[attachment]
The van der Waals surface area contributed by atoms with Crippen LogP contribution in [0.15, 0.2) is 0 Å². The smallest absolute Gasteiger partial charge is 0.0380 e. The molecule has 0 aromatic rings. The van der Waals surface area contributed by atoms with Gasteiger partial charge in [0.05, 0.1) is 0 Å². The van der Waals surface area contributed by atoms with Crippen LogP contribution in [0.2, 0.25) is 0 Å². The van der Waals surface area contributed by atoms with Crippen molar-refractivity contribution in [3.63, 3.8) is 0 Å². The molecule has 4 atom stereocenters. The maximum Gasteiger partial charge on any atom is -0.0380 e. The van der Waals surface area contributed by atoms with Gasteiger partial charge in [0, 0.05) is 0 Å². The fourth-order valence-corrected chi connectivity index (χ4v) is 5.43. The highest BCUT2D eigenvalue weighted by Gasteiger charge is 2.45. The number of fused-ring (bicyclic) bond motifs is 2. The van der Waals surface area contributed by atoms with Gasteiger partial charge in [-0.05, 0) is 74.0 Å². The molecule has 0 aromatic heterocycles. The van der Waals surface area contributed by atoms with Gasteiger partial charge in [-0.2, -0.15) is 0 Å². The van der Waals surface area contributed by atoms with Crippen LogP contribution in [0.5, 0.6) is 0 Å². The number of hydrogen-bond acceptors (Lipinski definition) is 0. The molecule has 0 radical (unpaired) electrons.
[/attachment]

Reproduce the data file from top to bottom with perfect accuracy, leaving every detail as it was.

The van der Waals surface area contributed by atoms with Crippen LogP contribution in [0.15, 0.2) is 0 Å². The smallest absolute Gasteiger partial charge is 0.0380 e. The molecule has 0 aromatic rings. The van der Waals surface area contributed by atoms with Gasteiger partial charge in [0.05, 0.1) is 0 Å². The van der Waals surface area contributed by atoms with Crippen LogP contribution in [0.2, 0.25) is 0 Å². The van der Waals surface area contributed by atoms with Crippen molar-refractivity contribution in [3.63, 3.8) is 0 Å². The molecule has 4 atom stereocenters. The maximum Gasteiger partial charge on any atom is -0.0380 e. The van der Waals surface area contributed by atoms with Gasteiger partial charge in [0, 0.05) is 0 Å². The fourth-order valence-corrected chi connectivity index (χ4v) is 5.43. The highest BCUT2D eigenvalue weighted by Gasteiger charge is 2.45. The number of fused-ring (bicyclic) bond motifs is 2. The van der Waals surface area contributed by atoms with Gasteiger partial charge in [-0.05, 0) is 74.0 Å². The molecule has 0 aromatic heterocycles. The van der Waals surface area contributed by atoms with Gasteiger partial charge in [-0.2, -0.15) is 0 Å². The van der Waals surface area contributed by atoms with Crippen LogP contribution in [0.5, 0.6) is 0 Å². The number of hydrogen-bond acceptors (Lipinski definition) is 0. The molecule has 0 radical (unpaired) electrons.